Deaf illustrator exhibits her works in Tokyo

Sugimoto Marina says she would like to convey the exciting feeling through her art works at the Teramachi art museum in Tokyo.

March 31, 2013

Sugimoto Marina, 26, a Deaf illustrator living in Meguro-ku, Tokyo, expresses the scenery of a town that a train and people go back and forth, and children's expression as well in a three-dimensional art. Her personal exhibition is held in the Teramachi art museum in Taito-ku, Tokyo on March 30 through April 7.

Marina was diagnosed as congenital auditory difficulties at the age of three. Until she was 9 years old, she changed the school
for the Deaf to another school 4 times. She was poor at the Japanese language drills using uniform teaching materials, unable to communicate with a classmate, too.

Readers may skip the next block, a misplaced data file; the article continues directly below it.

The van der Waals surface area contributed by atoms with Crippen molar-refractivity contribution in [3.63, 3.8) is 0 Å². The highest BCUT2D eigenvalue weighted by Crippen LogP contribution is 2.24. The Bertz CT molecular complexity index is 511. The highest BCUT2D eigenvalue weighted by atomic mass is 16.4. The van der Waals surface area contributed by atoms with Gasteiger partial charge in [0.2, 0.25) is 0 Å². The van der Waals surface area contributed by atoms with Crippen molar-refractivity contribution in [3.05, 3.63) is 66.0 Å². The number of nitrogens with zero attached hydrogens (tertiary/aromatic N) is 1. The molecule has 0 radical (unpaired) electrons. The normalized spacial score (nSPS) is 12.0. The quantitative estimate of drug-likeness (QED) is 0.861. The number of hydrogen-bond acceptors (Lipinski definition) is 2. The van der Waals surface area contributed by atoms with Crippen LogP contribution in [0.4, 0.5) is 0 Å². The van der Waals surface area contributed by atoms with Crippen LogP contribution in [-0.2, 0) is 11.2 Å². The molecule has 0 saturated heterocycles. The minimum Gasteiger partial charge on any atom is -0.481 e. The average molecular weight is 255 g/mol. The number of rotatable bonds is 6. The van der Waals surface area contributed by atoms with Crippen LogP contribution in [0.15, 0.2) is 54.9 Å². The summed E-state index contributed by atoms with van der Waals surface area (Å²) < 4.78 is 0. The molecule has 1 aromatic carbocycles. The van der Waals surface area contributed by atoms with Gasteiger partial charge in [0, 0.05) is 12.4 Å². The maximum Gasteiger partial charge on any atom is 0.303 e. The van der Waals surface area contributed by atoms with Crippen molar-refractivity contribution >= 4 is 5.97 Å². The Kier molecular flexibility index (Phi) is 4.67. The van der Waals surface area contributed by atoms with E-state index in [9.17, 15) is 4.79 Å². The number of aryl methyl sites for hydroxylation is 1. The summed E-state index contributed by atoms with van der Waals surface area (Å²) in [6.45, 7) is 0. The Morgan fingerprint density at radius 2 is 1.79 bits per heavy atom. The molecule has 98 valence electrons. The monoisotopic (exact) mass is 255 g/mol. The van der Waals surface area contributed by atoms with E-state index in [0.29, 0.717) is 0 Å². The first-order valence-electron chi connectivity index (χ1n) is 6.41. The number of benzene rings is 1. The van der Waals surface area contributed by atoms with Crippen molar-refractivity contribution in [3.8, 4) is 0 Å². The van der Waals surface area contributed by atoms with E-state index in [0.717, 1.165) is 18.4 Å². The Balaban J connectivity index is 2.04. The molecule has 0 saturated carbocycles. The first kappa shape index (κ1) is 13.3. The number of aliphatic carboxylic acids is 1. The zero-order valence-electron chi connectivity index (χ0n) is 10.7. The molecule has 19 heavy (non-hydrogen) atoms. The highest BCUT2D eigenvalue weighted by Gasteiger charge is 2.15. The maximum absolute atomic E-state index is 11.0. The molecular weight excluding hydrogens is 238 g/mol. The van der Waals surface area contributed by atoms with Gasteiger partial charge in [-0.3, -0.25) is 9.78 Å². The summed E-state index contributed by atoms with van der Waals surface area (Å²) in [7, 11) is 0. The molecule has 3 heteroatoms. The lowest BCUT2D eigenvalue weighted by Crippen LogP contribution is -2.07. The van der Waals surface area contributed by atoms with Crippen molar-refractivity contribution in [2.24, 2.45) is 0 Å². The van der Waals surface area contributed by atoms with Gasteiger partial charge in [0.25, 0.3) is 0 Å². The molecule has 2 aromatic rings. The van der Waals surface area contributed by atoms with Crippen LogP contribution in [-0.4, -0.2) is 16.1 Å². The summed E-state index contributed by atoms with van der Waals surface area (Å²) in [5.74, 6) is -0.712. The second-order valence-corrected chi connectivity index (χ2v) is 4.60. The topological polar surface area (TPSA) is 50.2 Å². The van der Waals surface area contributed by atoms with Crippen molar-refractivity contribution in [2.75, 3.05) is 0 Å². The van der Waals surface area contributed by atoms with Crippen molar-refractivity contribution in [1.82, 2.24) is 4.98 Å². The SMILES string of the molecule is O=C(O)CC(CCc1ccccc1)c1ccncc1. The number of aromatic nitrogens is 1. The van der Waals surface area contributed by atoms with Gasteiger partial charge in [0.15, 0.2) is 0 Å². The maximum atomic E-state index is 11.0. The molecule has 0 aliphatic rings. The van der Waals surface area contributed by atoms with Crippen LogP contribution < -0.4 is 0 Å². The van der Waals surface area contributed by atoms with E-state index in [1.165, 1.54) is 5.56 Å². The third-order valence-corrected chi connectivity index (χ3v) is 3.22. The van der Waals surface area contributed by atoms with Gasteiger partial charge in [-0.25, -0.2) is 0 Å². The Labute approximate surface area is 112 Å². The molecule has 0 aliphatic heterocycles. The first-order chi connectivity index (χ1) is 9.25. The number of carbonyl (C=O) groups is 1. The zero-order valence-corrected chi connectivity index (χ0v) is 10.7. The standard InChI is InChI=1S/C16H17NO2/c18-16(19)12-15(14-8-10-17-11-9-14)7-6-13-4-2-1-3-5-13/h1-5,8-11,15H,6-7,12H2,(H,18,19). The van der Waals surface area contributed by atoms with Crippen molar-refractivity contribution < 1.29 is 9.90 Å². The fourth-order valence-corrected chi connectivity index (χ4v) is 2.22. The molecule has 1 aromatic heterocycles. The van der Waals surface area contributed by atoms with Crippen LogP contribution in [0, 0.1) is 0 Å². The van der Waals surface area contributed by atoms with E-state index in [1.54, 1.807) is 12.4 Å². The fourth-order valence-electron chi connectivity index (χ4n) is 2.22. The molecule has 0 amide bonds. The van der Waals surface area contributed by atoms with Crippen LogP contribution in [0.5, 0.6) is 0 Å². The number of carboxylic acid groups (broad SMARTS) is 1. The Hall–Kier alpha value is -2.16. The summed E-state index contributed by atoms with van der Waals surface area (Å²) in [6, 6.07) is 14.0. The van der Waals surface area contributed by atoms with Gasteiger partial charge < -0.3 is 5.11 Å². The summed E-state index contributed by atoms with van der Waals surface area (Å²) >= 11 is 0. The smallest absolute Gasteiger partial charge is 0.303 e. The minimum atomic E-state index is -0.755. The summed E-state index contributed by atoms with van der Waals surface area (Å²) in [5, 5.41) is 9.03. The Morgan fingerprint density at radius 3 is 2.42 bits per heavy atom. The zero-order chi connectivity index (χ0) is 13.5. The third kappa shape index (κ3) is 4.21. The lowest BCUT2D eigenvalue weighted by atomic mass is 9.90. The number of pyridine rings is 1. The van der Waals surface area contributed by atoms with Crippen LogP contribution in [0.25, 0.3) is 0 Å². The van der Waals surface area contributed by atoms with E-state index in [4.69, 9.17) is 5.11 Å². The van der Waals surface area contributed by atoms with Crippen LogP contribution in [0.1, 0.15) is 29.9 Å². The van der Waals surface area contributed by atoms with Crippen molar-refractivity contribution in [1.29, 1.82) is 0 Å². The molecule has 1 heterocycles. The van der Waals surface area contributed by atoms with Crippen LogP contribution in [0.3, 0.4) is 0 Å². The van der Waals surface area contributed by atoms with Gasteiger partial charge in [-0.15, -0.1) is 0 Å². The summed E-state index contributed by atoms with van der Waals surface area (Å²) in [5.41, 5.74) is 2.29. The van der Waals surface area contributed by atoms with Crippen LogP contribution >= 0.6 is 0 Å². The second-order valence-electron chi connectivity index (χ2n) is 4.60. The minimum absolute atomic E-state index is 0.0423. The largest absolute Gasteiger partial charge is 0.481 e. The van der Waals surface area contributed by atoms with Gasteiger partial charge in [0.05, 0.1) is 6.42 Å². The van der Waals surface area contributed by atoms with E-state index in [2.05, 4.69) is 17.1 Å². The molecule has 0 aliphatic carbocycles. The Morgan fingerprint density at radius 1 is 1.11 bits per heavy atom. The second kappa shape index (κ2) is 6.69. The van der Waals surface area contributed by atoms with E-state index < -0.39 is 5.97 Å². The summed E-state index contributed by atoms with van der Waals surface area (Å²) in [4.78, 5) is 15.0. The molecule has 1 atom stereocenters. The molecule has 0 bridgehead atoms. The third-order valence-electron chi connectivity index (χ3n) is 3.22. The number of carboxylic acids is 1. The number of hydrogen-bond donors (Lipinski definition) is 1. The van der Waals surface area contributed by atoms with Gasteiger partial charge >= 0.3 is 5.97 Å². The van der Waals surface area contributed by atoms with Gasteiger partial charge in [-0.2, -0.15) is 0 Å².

Only she concentrated on an thing that
interested her; she refused to pay attention to what the teacher said in the classroom.

Marina changed after she began attending the free school in Setagaya-ku, Tokyo. Her mother Kanae, 52, recalled, saying "They accepted Marina as a whole person."

Marina studied at the fine-arts modeling vocational school in Toshima-ku and graduated March, last year, following her dream of being an illustrator.

Marina invented the three-dimensional art in response to the stimulus in the work of an American pop artist James Rizzi which she saw by her mother's recommendation.

Japanese source:

1 comment:

Jiayi Zhou said...

Can I know her email address that I can contact for arranging a deaf artwork exhibition in Shanghai?